Wood's turn at third has finally arrived

Wood's turn at third has finally arrived

Patience is an essential virtue, in life and at home plate. Brandon Wood could do a lecture tour on the subject.

Having paid his dues in full for seven years, growing and evolving through the process, the Angels' third baseman feels he's ready to join the club as a full-time, full-service member in good standing.

"It's something I've waited a long time for, having a chance to come in and win a job," Wood said, the path to steady work having finally cleared with Chone Figgins taking his multiple talents to Seattle as a free agent.

Manager Mike Scioscia has pulled Wood aside the past few years to let him know he was in the club's master plans.

"Sosh said, `You're going to play in the big leagues a long time -- it's just not your time yet,'" Wood, who turns 25 on March 2, said by phone from his Scottsdale, Ariz., home.

"My goal in years past was to make the team. Running out of [Minor League] options takes some of the pressure off, knowing I'll have an opportunity to play in the big leagues.

"I want to play every day. I haven't had a chance to do that. That's my goal and will continue to be my goal. To get consistent at-bats is what I've been looking for, and I want to take advantage of this opportunity."

Wood was the Angels' first-round choice, No. 23 overall, in the 2003 First-Year Player Draft out of Horizon High School in Scottsdale.

Since his mammoth breakout season in 2005 at high Class A Rancho Cucamonga, where the 20-year-old shortstop led the California League in homers (43), doubles (51), RBIs (115), runs (109) and slugging (.672), Wood has been a familiar name on the annual lists of blue-chip prospects.

He continued to put up impressive numbers at Double-A Arkansas and Triple-A Salt Lake along the way, but his star dimmed somewhat as the road to Anaheim was blocked by more experienced athletes.

The left side of the Angels' infield the past few years has been occupied by Figgins, Erick Aybar and Maicer Izturis, leaving few opportunities for Wood to show what he can do.

His only stretch of consistent playing time came during the final month of the 2008 season with Aybar and Izturis both sidelined. Wood handled shortstop capably while batting .256 with four homers and 11 RBIs in 86 second-half at-bats.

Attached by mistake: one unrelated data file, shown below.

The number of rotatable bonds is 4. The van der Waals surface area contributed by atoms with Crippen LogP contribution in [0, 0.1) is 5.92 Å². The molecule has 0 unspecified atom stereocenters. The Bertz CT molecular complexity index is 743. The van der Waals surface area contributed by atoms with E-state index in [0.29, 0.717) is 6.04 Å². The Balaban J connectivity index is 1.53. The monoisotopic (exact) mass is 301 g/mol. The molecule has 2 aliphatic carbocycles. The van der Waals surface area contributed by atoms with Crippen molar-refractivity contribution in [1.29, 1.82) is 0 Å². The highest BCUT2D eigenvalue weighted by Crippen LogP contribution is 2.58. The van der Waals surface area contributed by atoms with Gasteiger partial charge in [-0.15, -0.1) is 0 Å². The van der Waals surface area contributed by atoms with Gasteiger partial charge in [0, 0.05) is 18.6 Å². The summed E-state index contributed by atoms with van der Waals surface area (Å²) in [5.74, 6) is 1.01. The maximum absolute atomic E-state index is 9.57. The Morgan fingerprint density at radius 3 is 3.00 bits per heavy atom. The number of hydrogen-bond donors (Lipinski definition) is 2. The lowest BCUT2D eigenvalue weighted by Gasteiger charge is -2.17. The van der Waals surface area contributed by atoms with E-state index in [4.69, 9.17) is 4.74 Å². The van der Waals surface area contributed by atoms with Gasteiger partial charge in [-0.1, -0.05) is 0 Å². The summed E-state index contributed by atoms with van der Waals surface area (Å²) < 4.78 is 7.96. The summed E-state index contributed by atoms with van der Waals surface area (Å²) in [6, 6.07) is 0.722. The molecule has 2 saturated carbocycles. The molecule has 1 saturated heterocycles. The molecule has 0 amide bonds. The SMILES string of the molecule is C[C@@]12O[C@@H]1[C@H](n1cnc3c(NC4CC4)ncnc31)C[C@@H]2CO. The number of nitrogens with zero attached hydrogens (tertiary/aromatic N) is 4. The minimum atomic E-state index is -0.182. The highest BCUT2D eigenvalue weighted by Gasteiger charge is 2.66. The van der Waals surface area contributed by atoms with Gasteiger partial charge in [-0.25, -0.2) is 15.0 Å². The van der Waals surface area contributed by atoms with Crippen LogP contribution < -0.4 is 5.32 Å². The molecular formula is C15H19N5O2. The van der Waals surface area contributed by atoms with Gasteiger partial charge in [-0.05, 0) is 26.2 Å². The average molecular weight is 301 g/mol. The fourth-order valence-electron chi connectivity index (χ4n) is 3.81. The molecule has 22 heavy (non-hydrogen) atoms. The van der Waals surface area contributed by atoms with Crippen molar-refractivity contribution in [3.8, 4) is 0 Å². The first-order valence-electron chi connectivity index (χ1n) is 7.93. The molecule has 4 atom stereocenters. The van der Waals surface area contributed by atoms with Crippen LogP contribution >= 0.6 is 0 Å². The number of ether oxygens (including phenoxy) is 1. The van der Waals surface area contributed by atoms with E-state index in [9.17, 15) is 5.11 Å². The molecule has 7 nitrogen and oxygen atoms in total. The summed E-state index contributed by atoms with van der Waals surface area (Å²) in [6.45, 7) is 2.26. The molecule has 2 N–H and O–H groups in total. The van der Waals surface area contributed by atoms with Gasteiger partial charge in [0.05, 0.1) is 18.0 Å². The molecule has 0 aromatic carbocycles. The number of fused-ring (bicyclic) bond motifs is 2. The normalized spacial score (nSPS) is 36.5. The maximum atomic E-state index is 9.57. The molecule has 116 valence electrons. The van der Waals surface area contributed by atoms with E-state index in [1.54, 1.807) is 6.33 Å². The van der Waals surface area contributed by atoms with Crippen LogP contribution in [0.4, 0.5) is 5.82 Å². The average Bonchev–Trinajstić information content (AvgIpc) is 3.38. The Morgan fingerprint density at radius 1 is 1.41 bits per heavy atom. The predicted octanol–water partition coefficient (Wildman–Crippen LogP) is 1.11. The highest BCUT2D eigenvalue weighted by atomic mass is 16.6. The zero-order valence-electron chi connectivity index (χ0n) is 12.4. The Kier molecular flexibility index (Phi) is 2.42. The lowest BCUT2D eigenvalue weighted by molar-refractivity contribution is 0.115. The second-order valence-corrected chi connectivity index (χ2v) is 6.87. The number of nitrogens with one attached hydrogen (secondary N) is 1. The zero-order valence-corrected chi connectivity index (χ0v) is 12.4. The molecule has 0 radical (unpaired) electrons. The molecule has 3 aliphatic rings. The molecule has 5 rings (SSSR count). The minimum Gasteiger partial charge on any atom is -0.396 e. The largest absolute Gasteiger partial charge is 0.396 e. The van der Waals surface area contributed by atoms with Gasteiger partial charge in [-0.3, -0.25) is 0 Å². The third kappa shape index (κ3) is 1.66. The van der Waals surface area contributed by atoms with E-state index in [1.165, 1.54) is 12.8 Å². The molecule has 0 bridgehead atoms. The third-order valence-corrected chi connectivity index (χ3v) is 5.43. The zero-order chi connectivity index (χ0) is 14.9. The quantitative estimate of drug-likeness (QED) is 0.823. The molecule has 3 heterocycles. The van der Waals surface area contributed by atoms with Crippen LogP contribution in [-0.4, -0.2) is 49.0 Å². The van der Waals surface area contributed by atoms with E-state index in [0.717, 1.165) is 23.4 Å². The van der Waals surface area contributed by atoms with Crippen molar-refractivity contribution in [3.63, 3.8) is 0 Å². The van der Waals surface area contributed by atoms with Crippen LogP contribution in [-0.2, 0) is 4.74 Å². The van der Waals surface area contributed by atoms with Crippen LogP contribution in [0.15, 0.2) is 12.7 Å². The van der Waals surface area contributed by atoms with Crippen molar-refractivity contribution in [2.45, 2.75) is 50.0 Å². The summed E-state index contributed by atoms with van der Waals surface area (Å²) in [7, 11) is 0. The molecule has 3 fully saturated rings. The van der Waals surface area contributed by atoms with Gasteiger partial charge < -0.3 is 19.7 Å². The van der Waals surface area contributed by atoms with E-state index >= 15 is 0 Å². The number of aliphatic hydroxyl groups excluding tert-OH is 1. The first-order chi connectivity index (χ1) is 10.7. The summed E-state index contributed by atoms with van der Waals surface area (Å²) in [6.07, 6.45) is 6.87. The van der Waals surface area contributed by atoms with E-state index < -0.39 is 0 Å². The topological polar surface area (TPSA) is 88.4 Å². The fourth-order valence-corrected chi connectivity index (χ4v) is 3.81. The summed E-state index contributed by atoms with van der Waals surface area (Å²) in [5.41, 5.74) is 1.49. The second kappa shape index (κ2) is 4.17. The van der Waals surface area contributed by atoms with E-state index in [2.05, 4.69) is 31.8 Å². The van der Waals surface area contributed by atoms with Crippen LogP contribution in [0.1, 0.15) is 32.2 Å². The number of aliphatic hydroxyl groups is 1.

Izturis is in the wings at all three infield positions, a proven safety net. But it's clear Wood will be given his shot, at last.

"He has to have the mindset to come in there and win a position, and realistically that's what has to happen," Scioscia said. "He has to come out and win a spot, and we do have some depth that we'll use if it's going to make us a better team.

"But we definitely want to give Brandon every opportunity to show his talent. He's a very, very talented young player."

With improved plate discipline and pitch recognition, Wood has shaved his strikeout ratio the past two seasons while continuing to bang away at Pacific Coast League pitching. He hit .293 with .557 slugging and .353 on-base percentages in 2009.

Reduced to occasional cameos, Wood batted only .195 with the Angels in 41 at-bats. But the Angels were 9-1 in his starts at third, shortstop and first base.

"I had a short time there where I had some success," Wood said, referring to the final month of '08. "It gave me a feel for what it's like, walking into the clubhouse knowing I was going to be in the lineup. I was going to play shortstop, and I didn't have to worry about not playing for 10 or 12 days.

"I didn't have that opportunity last year. If you look at our lineup, at the way Chone and Aybar played, there was no room for me. I'm not the kind of hitter who can play once every week or two weeks and be successful."

Figgins delivered a career year playing 158 games, while Aybar dazzled with the glove and led the club with his .312 batting average in 137 games.